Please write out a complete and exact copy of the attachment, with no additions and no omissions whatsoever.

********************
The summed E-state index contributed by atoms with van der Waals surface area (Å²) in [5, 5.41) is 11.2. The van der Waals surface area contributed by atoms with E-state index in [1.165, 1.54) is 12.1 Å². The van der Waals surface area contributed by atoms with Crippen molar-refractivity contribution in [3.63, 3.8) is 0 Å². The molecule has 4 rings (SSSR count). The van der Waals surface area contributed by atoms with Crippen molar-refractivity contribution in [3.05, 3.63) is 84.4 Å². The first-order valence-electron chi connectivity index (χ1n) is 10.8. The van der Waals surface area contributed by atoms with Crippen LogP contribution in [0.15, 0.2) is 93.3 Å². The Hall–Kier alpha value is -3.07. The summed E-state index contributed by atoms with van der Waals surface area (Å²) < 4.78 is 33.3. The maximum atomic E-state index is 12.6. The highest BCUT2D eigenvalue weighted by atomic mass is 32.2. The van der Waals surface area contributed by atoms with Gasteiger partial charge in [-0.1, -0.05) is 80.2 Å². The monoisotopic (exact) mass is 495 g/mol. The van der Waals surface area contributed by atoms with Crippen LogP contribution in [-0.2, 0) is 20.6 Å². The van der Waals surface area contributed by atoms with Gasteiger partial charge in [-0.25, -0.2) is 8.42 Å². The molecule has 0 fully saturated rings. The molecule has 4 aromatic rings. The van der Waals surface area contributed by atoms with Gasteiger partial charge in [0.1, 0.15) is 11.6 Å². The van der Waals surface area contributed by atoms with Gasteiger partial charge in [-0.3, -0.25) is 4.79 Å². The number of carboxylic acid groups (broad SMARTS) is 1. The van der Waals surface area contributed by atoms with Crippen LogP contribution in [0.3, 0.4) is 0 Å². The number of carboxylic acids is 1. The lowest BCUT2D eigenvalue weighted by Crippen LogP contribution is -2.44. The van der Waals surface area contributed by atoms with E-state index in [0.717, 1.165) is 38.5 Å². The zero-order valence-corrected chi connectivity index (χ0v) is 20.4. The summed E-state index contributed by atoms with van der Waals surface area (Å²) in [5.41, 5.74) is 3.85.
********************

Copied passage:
The summed E-state index contributed by atoms with van der Waals surface area (Å²) in [5, 5.41) is 11.2. The van der Waals surface area contributed by atoms with E-state index in [1.165, 1.54) is 12.1 Å². The van der Waals surface area contributed by atoms with Crippen molar-refractivity contribution in [3.63, 3.8) is 0 Å². The molecule has 4 rings (SSSR count). The van der Waals surface area contributed by atoms with Crippen molar-refractivity contribution in [3.05, 3.63) is 84.4 Å². The first-order valence-electron chi connectivity index (χ1n) is 10.8. The van der Waals surface area contributed by atoms with Crippen LogP contribution in [0.15, 0.2) is 93.3 Å². The Hall–Kier alpha value is -3.07. The summed E-state index contributed by atoms with van der Waals surface area (Å²) < 4.78 is 33.3. The maximum atomic E-state index is 12.6. The highest BCUT2D eigenvalue weighted by atomic mass is 32.2. The van der Waals surface area contributed by atoms with Gasteiger partial charge in [-0.1, -0.05) is 80.2 Å². The monoisotopic (exact) mass is 495 g/mol. The van der Waals surface area contributed by atoms with Crippen LogP contribution in [-0.2, 0) is 20.6 Å². The van der Waals surface area contributed by atoms with Gasteiger partial charge in [-0.25, -0.2) is 8.42 Å². The molecule has 0 fully saturated rings. The molecule has 4 aromatic rings. The van der Waals surface area contributed by atoms with Gasteiger partial charge in [0.1, 0.15) is 11.6 Å². The van der Waals surface area contributed by atoms with Gasteiger partial charge in [-0.3, -0.25) is 4.79 Å². The number of carboxylic acid groups (broad SMARTS) is 1. The van der Waals surface area contributed by atoms with Crippen LogP contribution in [0.3, 0.4) is 0 Å². The number of carboxylic acids is 1. The lowest BCUT2D eigenvalue weighted by Crippen LogP contribution is -2.44. The van der Waals surface area contributed by atoms with E-state index in [0.717, 1.165) is 38.5 Å². The zero-order valence-corrected chi connectivity index (χ0v) is 20.4. The summed E-state index contributed by atoms with van der Waals surface area (Å²) in [5.41, 5.74) is 3.85.